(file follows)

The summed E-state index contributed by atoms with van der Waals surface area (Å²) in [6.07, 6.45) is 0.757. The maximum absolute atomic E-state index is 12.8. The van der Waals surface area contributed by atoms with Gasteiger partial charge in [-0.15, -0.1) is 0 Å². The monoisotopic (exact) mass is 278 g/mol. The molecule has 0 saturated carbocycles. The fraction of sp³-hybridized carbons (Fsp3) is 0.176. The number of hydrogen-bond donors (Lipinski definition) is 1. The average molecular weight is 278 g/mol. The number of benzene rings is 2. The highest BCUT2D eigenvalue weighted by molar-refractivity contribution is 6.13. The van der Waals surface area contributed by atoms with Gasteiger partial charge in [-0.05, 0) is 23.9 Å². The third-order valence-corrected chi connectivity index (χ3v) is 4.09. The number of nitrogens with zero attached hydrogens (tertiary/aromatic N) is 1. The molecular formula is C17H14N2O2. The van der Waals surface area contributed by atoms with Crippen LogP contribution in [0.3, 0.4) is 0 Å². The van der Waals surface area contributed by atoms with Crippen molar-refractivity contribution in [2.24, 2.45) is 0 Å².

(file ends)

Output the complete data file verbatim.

The summed E-state index contributed by atoms with van der Waals surface area (Å²) in [6.07, 6.45) is 0.757. The maximum absolute atomic E-state index is 12.8. The van der Waals surface area contributed by atoms with Gasteiger partial charge in [-0.15, -0.1) is 0 Å². The monoisotopic (exact) mass is 278 g/mol. The molecule has 0 saturated carbocycles. The fraction of sp³-hybridized carbons (Fsp3) is 0.176. The number of hydrogen-bond donors (Lipinski definition) is 1. The average molecular weight is 278 g/mol. The number of benzene rings is 2. The highest BCUT2D eigenvalue weighted by molar-refractivity contribution is 6.13. The van der Waals surface area contributed by atoms with Gasteiger partial charge in [-0.05, 0) is 23.9 Å². The third-order valence-corrected chi connectivity index (χ3v) is 4.09. The number of nitrogens with zero attached hydrogens (tertiary/aromatic N) is 1. The molecular formula is C17H14N2O2. The van der Waals surface area contributed by atoms with Crippen LogP contribution in [0.3, 0.4) is 0 Å². The van der Waals surface area contributed by atoms with Crippen molar-refractivity contribution in [2.24, 2.45) is 0 Å².